Early in 2016, Uber driver, Jason Dalton, went on a shooting spree which included areas within a couple of miles of Western Michigan University campus. However, as Western Michigan University’s notification system was not activated for this event, many members felt that they should have been informed. One senior began a petition pushing for changes in the notification criteria. From their standpoint, the issue is simple. Higher education institutions need to inform members of local potential dangers, regardless of source or jurisdiction.
With the advent of campus mass shootings, the 2008 Clery Act requires higher education campuses to have a mass notification system to warn staff, faculty and students of danger. While the original intention was to address school shootings, warnings about near campus events may also need to be broadcast. As a rampage event can easily cross campus boundaries and as constituents are coming on and off the property, emergency personnel need to consider if, when and how to communicate these dangers.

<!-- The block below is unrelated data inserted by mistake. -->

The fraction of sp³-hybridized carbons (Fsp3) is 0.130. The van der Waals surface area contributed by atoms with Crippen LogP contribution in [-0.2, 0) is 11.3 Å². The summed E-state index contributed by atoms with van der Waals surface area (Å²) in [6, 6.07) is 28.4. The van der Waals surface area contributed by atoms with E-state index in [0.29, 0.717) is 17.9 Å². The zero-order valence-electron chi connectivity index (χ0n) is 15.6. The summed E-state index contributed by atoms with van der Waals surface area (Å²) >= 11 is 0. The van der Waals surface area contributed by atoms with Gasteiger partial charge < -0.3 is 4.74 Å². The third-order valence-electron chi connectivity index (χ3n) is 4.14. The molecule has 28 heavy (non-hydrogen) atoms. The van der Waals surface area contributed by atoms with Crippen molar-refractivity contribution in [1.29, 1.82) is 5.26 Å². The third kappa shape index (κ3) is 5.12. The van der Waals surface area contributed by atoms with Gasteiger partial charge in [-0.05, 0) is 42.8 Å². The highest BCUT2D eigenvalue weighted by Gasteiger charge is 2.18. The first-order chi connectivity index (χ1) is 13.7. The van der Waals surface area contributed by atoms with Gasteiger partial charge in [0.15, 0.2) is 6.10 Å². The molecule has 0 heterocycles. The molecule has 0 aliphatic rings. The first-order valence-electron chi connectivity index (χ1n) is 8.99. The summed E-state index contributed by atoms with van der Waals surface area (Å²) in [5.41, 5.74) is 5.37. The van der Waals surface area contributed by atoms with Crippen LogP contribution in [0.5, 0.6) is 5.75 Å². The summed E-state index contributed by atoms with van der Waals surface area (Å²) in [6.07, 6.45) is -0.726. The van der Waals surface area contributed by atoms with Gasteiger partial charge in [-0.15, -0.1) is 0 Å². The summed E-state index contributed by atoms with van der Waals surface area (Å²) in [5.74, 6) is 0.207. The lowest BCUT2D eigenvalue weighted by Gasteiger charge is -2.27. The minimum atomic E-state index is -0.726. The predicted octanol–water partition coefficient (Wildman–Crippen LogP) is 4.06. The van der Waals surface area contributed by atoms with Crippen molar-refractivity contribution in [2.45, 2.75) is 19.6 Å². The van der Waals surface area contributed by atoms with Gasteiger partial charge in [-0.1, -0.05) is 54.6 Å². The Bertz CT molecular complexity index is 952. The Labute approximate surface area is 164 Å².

However, implementation does have its challenges. There is an inherent challenge between confirming the threat and delivering the message as fast as possible. Consider the cases of umbrellas being mistaken for rifles; the resulting false alarms then impact credibility and the notices not being taken seriously. Timeliness, especially considering that these shootings are usually over in minutes, and verification become compounded when communication is required with additional authorities. If the incident was entirely on campus, campus safety can quickly confirm the validity of the danger and initiate communication. Off campus incidents would need to be confirmed with the local law enforcement agency that has the jurisdiction, adding to the delivery time and the chance for misleading information. This issue is not relevant only to higher education; similar challenges are faced by office complexes and adjoining businesses.
So should emergency personnel initiate the mass notification system for near campus events? Faculty, staff, students and their parents certainly think so. A possible solution is to ensure quick and accurate messaging through drills and active partnerships between campuses, large employers and local law enforcement in a form of a coordinated community response.